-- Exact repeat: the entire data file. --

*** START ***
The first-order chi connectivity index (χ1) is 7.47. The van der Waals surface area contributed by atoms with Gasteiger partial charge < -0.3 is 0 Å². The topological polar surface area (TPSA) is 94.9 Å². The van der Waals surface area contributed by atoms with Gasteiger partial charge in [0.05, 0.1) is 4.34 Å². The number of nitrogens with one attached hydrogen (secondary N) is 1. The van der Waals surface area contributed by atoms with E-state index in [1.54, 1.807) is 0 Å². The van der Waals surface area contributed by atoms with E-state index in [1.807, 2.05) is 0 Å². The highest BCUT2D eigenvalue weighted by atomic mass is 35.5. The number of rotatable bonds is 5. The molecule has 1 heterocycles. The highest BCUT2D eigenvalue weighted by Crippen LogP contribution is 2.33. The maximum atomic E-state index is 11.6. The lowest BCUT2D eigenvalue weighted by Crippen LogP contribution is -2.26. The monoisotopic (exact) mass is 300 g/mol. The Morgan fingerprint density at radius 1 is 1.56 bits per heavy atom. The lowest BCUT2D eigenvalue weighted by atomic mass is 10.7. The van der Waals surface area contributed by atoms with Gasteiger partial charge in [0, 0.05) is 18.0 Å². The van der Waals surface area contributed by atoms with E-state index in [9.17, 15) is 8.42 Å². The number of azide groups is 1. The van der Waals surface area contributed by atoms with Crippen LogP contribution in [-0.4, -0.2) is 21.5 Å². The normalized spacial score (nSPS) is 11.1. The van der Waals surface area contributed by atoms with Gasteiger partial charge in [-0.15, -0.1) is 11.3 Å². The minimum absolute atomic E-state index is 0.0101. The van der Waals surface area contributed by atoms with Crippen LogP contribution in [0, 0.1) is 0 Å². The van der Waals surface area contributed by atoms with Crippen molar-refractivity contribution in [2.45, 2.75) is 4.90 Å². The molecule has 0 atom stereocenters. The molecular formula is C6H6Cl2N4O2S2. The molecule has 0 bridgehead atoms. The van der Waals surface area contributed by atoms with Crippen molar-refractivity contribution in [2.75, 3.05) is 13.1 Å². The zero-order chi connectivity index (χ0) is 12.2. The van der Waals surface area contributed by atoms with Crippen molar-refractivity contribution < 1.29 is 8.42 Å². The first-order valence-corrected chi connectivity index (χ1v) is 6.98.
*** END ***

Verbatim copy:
The first-order chi connectivity index (χ1) is 7.47. The van der Waals surface area contributed by atoms with Gasteiger partial charge < -0.3 is 0 Å². The topological polar surface area (TPSA) is 94.9 Å². The van der Waals surface area contributed by atoms with Gasteiger partial charge in [0.05, 0.1) is 4.34 Å². The number of nitrogens with one attached hydrogen (secondary N) is 1. The van der Waals surface area contributed by atoms with E-state index in [1.54, 1.807) is 0 Å². The van der Waals surface area contributed by atoms with E-state index in [1.807, 2.05) is 0 Å². The highest BCUT2D eigenvalue weighted by atomic mass is 35.5. The number of rotatable bonds is 5. The molecule has 1 heterocycles. The highest BCUT2D eigenvalue weighted by Crippen LogP contribution is 2.33. The maximum atomic E-state index is 11.6. The lowest BCUT2D eigenvalue weighted by Crippen LogP contribution is -2.26. The monoisotopic (exact) mass is 300 g/mol. The Morgan fingerprint density at radius 1 is 1.56 bits per heavy atom. The lowest BCUT2D eigenvalue weighted by atomic mass is 10.7. The van der Waals surface area contributed by atoms with Gasteiger partial charge in [0, 0.05) is 18.0 Å². The van der Waals surface area contributed by atoms with E-state index in [9.17, 15) is 8.42 Å². The number of azide groups is 1. The van der Waals surface area contributed by atoms with Crippen LogP contribution in [-0.4, -0.2) is 21.5 Å². The normalized spacial score (nSPS) is 11.1. The van der Waals surface area contributed by atoms with Gasteiger partial charge in [-0.15, -0.1) is 11.3 Å². The minimum absolute atomic E-state index is 0.0101. The van der Waals surface area contributed by atoms with Crippen LogP contribution in [0, 0.1) is 0 Å². The van der Waals surface area contributed by atoms with Crippen molar-refractivity contribution in [2.45, 2.75) is 4.90 Å². The molecule has 0 atom stereocenters. The molecular formula is C6H6Cl2N4O2S2. The molecule has 0 bridgehead atoms. The van der Waals surface area contributed by atoms with Crippen molar-refractivity contribution in [2.75, 3.05) is 13.1 Å². The zero-order chi connectivity index (χ0) is 12.2. The van der Waals surface area contributed by atoms with Crippen molar-refractivity contribution < 1.29 is 8.42 Å². The first-order valence-corrected chi connectivity index (χ1v) is 6.98.